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HOW TO KEEP YOUR BABY COOL IN HOT CLIMATES

Leaving the safety of your own home for the first time, with your newborn baby can be very stressful. No doubt by now, you’ve second guessed yourself a thousand times over and the worry of your baby overheating is too much. I’ve learnt from experience, a few basic things you can do to reduce the chances of your baby becoming dehydrated. And that is the main issue you need to watch out for, in newborns and very young babies it can be very dangerous.

BUY A FAN

Sounds silly but it makes sense when you think about. Babies can warm themselves up but can’t cool themselves down. We picked up a portable, USB charged fan for Β£8 ($11) on eBay. It can clip onto any type of shape of pram and has 3 different settings so you can adjust depending on the heat or how hot your baby is getting. If you are worried about how many layers you baby is wearing, take a second to look at what you are wearing. Normally your baby is wearing one more layer than you, however in a hot climate one layer is enough. With another for the evening or early morning, when it is ‘fresher’.

Newborn baby asleep in a pram with a fan blowing on his body to keep him cool.

They come in different colours if you to colour co-ordinate with your pram or stroller. You can also clip them onto your baby carrier, high chair or car seat. Small and versatile. Cheap and practical. And the best part is that it will clip onto any model or shape of pram, stroller, cot or crib. So if you want to avoid using air conditioning at night, (which often gives you a dry mouth and a cough) this is perfect to clip onto your sleeping area for baby.

Image of a blue USB fan that is portable and can be used to keep a baby cool in hot climates. Simply, fasten the fan to the side of any pram.



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SUNSHADE

So many options available to parents with varying degrees of price. We opted for a sunshade, not a parasol. Most parasols tend to be size specific to fit your brand of pram. Therefore when your baby outgrows their current pram, you may not be able to use it again. Each to their own. But you will need either a shade or parasol to keep your baby from being exposed to direct sunlight/sunshine for long periods of time.

STAY HYDRATED

Sweating helps to regulate your body’s temperature but if you lose too much water (from sweating or not drinking enough) you can suffer from dehydration. If you can get your little one to drink sterilised bottled water in between feeds this will help keep them hydrated.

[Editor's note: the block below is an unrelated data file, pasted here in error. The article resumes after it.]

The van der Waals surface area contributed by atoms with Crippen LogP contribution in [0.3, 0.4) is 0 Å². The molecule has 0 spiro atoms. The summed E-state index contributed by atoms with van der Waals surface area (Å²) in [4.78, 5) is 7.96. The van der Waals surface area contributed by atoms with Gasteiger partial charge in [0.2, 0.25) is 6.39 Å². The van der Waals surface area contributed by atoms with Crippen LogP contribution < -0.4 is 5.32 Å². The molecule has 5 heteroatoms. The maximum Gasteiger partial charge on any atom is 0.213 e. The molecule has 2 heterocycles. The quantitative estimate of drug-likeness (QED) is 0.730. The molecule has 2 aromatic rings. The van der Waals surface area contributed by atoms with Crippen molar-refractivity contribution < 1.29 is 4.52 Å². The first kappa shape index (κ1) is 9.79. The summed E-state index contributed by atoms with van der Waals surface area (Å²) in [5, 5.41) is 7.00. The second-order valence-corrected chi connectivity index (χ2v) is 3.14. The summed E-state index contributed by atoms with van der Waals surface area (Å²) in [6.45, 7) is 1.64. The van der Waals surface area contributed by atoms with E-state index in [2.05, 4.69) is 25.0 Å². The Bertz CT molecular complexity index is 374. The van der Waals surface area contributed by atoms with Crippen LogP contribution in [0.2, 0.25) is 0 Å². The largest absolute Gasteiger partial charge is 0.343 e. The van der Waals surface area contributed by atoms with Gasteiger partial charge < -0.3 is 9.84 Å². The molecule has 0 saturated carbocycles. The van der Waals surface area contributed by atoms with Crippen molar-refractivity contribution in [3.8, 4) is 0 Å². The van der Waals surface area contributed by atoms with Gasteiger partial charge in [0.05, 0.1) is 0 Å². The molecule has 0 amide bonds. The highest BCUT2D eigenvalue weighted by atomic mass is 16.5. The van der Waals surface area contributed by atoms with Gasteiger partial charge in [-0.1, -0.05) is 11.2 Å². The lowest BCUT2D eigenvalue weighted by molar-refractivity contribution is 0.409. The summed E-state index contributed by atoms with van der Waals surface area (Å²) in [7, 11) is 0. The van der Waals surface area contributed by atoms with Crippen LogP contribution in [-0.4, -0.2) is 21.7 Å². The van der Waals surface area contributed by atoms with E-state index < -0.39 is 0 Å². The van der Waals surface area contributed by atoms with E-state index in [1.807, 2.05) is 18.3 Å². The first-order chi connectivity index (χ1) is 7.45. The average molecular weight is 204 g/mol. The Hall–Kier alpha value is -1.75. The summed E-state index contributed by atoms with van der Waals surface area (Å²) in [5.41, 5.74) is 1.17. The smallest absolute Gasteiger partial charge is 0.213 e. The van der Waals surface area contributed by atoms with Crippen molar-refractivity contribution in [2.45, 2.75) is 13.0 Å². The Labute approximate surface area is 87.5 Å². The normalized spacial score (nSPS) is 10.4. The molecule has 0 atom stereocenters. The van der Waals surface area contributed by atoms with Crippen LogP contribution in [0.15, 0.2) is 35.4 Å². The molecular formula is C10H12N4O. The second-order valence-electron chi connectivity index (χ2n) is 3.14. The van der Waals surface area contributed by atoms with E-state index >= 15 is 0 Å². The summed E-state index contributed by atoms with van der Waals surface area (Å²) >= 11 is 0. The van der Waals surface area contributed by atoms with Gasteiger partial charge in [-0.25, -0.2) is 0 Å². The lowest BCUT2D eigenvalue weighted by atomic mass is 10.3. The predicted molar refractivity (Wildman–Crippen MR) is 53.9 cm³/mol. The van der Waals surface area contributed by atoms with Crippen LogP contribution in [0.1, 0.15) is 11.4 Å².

If your baby will not drink the water then try and steadily increase the amount of milk/formula to at each feed to compensate. George would not drink sterilised water but, increased from 9oz of milk to 13oz at feeds to replenish his fluids. Once home he returned to 9oz.

LESS IS MORE

Less layers of clothes will assist your baby in not overheating but be warned, they must always wear sunscreen and should not be in direct sunlight. You must regularly apply sunscreen and change their nappy, as the sweat can cause nappy rash. A vest or t-shirt is perfectly acceptable. In your nursing bag carry a wet cloth in a zip sealed bag and when you feel your baby is looking flushed, give them a wipe down or place it on their head. Next time you use the bathroom, rinse and re-dampen the cloth, ready for next time.

STAY INSIDE IN PEAK HEAT

Stay in the shade and use a sunhat for your baby that covers their neck. For feeds, we always try to find a restaurant, cafe or bar with air con for everyone to cool down for an hour or so. You all need a break from the heat. Late afternoon and early morning are great times to explore your new surroundings or to lounge by the pool.

If you can’t avoid being in peak heat then follow all the steps above. Take breaks often. If you are using the pram as the baby’s primary mode of transport, take them out regularly as the pram itself may not get any breeze and can become a heat trap.



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One of the best pieces of advice I can share with you is to try things out at home prior to embarking on your journey. Try giving your baby sterilised water as it may take a couple of days for them to become accustomed to it. Spray your chosen sunscreen on your baby’s arm and wait 12 hours to check that they do not have a reaction. If they do see your Doctor and try a different brand. The last thing you want is to experience problems

Remember, If you feel hot then your baby will be hot. Trust your instincts, check their chest regularly and take ‘shade’ breaks every few hours or find some air conditioning. A little sun won’t hurt your baby provided they wear sunscreen and take advantage of cooler evenings!

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